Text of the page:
As a student interviewer for the Office of Undergraduate Admissions, I have heard several different questions from curious prospective students. A few weeks ago, I received an e-mail with the following question: How/Why is the academic rigor at W&M so difficult? I thought to myself, WOW, what a great question!! So, the following is my response to this student’s question:
In my honest opinion, the emphasis on academics is all relative. People say that we are a difficult school, but if you talk to most W&M students, they will say that it’s a welcomed challenge. The idea of an institution of higher education was established as an outlet for further education in a highly intellectual manner. Here at the College, students are asked to read, write, debate, research, question, and discuss issues. Yes, it might be “hard,” but I think you will find that most students wouldn’t want it any other way.
How have we taken on the reputation that we are a rigorous school? In my opinion, I think a big part of it is because 99% of our classes are taught by professors. All of the professors I have had at the College set the bar high, but at the same time they make it so that their demands foster growth, not hinder it. For example, I remember that during my freshman year, I took a freshman seminar that had me reading eight government based books, two of which were very statistically heavy. I had to write several response papers, participate in class discussion twice a week (which meant that I HAD to keep up with the reading), write a final research paper, and also, because it was a Sharpe seminar, participate in volunteer work approximately three to five hours a week. I will not lie: It was HARD!! However, in just one semester, my writing and reading skills improved ten-fold! I began to consider issues from other perspectives than just my own, and I never felt more accomplished than I did after I turned in my several page essay-final exam.
The other main factor I think is important to mention, and one in which I kind of touched on in my anecdote, is the small class size. Because classes are small, there is really no place to hide when you haven’t completed your work. In high school, there were definitely times when I didn’t do the reading or the assignment the night before. In most of those situations, I was either able to hide behind another student and not get called on, or I would just stumble/ramble my way to an acceptable answer. However, in a classroom for about 20 people, all of whom most likely did the reading, and with an expert in the topic standing at the front of the room, calling you out by name, one has to be on top of their game. This might seem intimidating, but I think it’s this type of setting that helps to encourage one to actually get their work done, and therefore be a better, more knowledgeable student in the end.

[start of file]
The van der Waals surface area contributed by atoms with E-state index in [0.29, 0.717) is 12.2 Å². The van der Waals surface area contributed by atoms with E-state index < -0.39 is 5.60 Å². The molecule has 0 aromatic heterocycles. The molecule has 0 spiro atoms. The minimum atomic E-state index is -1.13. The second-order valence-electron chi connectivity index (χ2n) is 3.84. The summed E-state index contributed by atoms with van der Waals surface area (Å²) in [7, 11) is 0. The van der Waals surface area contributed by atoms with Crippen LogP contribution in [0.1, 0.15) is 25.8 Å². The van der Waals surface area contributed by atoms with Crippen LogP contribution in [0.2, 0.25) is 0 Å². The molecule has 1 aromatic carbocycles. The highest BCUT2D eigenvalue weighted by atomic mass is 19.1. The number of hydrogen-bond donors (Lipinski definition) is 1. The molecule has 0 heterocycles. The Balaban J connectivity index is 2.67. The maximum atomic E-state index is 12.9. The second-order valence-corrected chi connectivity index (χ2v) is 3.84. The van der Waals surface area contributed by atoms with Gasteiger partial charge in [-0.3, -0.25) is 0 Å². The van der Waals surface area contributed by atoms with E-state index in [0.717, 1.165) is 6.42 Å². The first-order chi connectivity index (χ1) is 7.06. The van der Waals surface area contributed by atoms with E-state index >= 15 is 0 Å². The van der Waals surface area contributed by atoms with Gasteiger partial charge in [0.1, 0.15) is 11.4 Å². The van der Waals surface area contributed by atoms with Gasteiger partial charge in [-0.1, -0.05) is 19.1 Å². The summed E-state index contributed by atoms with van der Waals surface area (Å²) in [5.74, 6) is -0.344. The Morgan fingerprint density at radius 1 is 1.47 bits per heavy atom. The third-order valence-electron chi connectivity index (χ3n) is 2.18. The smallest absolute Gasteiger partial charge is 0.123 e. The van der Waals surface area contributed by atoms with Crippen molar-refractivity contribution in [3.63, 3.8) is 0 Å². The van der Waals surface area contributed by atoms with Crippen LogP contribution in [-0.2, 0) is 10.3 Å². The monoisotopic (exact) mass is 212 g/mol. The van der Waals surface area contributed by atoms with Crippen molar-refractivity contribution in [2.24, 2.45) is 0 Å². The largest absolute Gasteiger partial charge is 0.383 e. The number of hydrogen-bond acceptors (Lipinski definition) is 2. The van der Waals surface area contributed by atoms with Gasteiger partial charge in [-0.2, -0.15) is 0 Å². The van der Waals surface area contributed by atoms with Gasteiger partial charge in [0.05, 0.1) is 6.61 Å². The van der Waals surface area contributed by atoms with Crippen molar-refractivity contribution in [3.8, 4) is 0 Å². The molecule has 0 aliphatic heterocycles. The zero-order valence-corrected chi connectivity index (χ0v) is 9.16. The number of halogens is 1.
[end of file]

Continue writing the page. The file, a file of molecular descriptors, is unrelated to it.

The “why” is something I ask myself every day. But then again, “why” is just an open-ended term that I think one can never find a satisfactory answer. I think what is more important is if YOU feel that this could be the place for you. It is just a fact that W&M is a tough school. What you, and all prospective students for that matter, need to try and discover over the next year is if you feel that the College would be the perfect fit for you. If you are looking for a small to medium sized school where you will be challenged both academically, emotionally, and physically (YAY for walking everywhere), I think that W&M could potentially be your second home: the place where you will make mistakes, learn new things, and create memories with people who will be with you for the rest of your life.